Don't Panic!... What to do when it all goes horribly wrong

Don't Panic!... What to do when it all goes horribly wrong

don't panic

Everything was going fine for the UK insurance industry in terms of their Annuities business… sure customers weren’t happy and politicians grumbled but what was the alternative after all? The profit margins were healthy, all seemed well... Then UK Chancellor of the Exchequer George Osborne suddenly changed all that by announcing that people would be allowed to take their pension pots as cash if they liked. Overnight the share price of insurance companies plummeted, and the Annuity market now looks set to shrink to about 10% of its pre-annoucement size.

So how did people react?

Did teams gather across the City of London, rationally examine the facts, analyse the downside risk and upside opportunities, considered options, and then decide on new strategies, allocating actions to those who are best placed to make it happen?

No, more likely it went like this....

…after 5 minutes of the facts, reaction took over. It’s either fear or blame – and in my experience blame just gets there first: ‘how dare they! The government just doesn’t understand that its about falling returns and people living longer..’ ‘..the trouble is, it’s just too complex for customers to understand.. (quote from insurance guy on BBC News)..’ ‘..they have no idea about what it took to do what we do.. this really isn’t fair treatment and they haven’t thought it through..’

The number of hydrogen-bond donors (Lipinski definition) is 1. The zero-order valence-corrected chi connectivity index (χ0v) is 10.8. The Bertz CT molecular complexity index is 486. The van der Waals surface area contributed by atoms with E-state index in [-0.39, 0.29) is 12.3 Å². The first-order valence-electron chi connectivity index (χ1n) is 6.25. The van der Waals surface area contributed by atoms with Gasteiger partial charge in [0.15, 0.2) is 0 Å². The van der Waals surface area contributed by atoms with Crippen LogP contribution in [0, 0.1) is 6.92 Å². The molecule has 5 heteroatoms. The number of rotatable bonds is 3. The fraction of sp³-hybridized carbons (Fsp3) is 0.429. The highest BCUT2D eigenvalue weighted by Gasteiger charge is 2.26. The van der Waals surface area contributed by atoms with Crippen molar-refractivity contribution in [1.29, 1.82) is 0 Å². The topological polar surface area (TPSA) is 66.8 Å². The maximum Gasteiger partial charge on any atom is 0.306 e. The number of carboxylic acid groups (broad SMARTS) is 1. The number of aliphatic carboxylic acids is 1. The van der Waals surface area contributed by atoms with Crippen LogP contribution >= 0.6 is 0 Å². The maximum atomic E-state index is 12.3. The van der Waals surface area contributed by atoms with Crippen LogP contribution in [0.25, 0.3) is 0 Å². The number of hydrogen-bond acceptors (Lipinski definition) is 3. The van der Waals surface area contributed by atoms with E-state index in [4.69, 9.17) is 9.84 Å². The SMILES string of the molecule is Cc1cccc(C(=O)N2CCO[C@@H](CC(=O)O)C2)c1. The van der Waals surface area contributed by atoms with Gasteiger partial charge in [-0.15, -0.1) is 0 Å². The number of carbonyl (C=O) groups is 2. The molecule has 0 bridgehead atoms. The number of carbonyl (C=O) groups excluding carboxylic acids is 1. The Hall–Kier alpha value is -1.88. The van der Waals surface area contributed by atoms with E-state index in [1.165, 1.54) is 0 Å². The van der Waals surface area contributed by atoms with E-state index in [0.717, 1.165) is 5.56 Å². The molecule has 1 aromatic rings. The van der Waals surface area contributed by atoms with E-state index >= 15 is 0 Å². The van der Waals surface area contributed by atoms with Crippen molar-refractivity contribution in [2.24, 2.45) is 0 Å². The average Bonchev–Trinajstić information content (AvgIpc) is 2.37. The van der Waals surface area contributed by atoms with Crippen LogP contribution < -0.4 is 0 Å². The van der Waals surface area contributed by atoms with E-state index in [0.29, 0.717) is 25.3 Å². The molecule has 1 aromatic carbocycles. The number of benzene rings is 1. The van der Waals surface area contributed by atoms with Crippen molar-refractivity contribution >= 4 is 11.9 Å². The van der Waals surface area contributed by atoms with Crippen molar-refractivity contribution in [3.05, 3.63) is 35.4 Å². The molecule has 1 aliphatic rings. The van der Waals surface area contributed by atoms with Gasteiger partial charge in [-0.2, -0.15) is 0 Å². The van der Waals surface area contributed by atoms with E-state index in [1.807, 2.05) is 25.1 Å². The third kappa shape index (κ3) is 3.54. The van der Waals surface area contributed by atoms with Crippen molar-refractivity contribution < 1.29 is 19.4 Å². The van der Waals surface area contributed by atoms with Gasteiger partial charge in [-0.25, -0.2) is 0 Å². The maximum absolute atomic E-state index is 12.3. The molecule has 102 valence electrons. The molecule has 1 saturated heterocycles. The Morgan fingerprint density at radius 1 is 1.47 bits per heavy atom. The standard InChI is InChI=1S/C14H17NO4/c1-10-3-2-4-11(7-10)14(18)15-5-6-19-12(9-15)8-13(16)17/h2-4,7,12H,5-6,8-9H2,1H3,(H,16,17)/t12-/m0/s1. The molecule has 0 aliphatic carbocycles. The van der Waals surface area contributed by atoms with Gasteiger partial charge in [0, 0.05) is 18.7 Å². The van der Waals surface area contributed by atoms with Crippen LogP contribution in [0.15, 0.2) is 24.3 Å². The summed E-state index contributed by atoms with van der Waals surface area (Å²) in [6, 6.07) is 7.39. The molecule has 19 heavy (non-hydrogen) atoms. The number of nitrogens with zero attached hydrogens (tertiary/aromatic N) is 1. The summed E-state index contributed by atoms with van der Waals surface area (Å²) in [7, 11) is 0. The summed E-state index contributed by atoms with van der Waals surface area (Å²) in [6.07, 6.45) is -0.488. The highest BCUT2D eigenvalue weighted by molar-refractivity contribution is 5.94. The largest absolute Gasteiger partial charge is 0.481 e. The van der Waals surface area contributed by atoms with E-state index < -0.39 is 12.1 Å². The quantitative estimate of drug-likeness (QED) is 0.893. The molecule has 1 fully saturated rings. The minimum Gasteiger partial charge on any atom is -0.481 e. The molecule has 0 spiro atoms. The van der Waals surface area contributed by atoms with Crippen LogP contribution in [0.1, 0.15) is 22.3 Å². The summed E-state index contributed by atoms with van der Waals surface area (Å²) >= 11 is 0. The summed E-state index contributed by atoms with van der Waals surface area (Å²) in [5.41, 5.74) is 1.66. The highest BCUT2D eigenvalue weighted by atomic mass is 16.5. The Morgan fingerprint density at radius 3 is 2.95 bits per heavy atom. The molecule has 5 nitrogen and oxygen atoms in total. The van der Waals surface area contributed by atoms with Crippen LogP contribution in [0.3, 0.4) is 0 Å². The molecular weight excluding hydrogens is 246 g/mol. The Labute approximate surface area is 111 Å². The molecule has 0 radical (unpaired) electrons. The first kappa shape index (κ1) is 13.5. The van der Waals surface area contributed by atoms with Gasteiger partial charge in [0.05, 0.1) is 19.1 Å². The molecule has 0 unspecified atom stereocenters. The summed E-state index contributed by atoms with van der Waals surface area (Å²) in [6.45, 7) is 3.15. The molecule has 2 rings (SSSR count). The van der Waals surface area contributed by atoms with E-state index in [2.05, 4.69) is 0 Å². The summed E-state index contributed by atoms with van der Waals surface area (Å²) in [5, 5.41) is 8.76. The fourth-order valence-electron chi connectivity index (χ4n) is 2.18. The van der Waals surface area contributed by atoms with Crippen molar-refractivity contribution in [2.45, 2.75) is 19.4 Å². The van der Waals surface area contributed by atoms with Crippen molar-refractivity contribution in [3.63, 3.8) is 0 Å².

Then fear: ‘what will this mean if we lose this business? What will the Board say? what bad things might happen next? What if I lose my job, my reputation?’

With all the energy in the room, it can be creative and we come up with an ‘answer’ which may be all about ‘working on the government to change their minds’ or ‘showing the Board how we explored every avenue’ or ‘persuading the customer that we alone can provide the regular income they need through annuities’ and sometimes it might even work…

How much better if we can acknowledge our understandable and inevitable reaction to crisis and not get entangled by the stories we automatically tell ourselves about the situation? What about if instead we could look, free from our initial blame and fear, at what promise we are making to the customer and speculate about what future promise would work for them and for us, indeed how could it be even better for both?

Creating a powerful context is key to business success – its being able to see new things that could be possible, informed by the current reality and committing to have them happen. Crisis is a great opportunity for that to happen as long as we’re not trapped by past thinking driven by our emotional reactions.

Philip James is a Consulting Partner at SLP. He leads our Organisational Capability practice

"Chancellor vows to scrap compulsory annuities in pensions overhaul." (The Guardian)...